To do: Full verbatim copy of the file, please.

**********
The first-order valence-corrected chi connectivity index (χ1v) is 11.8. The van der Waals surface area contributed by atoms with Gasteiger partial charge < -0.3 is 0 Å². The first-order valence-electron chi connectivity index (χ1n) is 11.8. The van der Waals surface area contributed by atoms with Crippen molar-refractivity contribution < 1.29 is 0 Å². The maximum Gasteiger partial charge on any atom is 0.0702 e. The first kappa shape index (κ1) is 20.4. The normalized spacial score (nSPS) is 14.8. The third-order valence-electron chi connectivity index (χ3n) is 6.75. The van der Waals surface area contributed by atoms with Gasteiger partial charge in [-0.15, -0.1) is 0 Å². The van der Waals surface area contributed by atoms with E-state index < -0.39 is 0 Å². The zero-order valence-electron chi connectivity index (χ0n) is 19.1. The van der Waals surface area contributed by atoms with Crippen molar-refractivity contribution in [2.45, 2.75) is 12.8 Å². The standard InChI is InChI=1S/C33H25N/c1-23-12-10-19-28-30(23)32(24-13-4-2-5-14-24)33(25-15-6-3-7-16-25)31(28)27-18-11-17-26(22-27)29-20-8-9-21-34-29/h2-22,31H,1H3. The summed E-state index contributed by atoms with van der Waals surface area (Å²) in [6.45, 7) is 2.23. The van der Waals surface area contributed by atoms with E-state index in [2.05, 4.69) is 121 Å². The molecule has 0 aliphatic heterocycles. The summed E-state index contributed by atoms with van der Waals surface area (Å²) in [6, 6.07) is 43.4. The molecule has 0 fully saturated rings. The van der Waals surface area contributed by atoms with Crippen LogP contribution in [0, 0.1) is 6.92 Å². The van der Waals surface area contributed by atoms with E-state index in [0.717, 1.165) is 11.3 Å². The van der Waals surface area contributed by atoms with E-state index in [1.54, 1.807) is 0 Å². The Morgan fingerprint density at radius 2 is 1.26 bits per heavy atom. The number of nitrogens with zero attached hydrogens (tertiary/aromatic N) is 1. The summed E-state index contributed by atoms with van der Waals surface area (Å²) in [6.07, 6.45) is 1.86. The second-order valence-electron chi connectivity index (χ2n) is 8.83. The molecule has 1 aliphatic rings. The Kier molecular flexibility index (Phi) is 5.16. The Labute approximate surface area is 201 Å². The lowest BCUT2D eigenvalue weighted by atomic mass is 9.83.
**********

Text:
The first-order valence-corrected chi connectivity index (χ1v) is 11.8. The van der Waals surface area contributed by atoms with Gasteiger partial charge < -0.3 is 0 Å². The first-order valence-electron chi connectivity index (χ1n) is 11.8. The van der Waals surface area contributed by atoms with Crippen molar-refractivity contribution < 1.29 is 0 Å². The maximum Gasteiger partial charge on any atom is 0.0702 e. The first kappa shape index (κ1) is 20.4. The normalized spacial score (nSPS) is 14.8. The third-order valence-electron chi connectivity index (χ3n) is 6.75. The van der Waals surface area contributed by atoms with Gasteiger partial charge in [-0.15, -0.1) is 0 Å². The van der Waals surface area contributed by atoms with E-state index < -0.39 is 0 Å². The zero-order valence-electron chi connectivity index (χ0n) is 19.1. The van der Waals surface area contributed by atoms with Crippen molar-refractivity contribution in [2.45, 2.75) is 12.8 Å². The standard InChI is InChI=1S/C33H25N/c1-23-12-10-19-28-30(23)32(24-13-4-2-5-14-24)33(25-15-6-3-7-16-25)31(28)27-18-11-17-26(22-27)29-20-8-9-21-34-29/h2-22,31H,1H3. The summed E-state index contributed by atoms with van der Waals surface area (Å²) in [6.45, 7) is 2.23. The van der Waals surface area contributed by atoms with E-state index in [2.05, 4.69) is 121 Å². The molecule has 0 aliphatic heterocycles. The summed E-state index contributed by atoms with van der Waals surface area (Å²) in [6, 6.07) is 43.4. The molecule has 0 fully saturated rings. The van der Waals surface area contributed by atoms with Crippen LogP contribution in [0, 0.1) is 6.92 Å². The van der Waals surface area contributed by atoms with E-state index in [0.717, 1.165) is 11.3 Å². The van der Waals surface area contributed by atoms with E-state index in [1.54, 1.807) is 0 Å². The Morgan fingerprint density at radius 2 is 1.26 bits per heavy atom. The number of nitrogens with zero attached hydrogens (tertiary/aromatic N) is 1. The summed E-state index contributed by atoms with van der Waals surface area (Å²) in [6.07, 6.45) is 1.86. The second-order valence-electron chi connectivity index (χ2n) is 8.83. The molecule has 1 aliphatic rings. The Kier molecular flexibility index (Phi) is 5.16. The Labute approximate surface area is 201 Å². The lowest BCUT2D eigenvalue weighted by atomic mass is 9.83.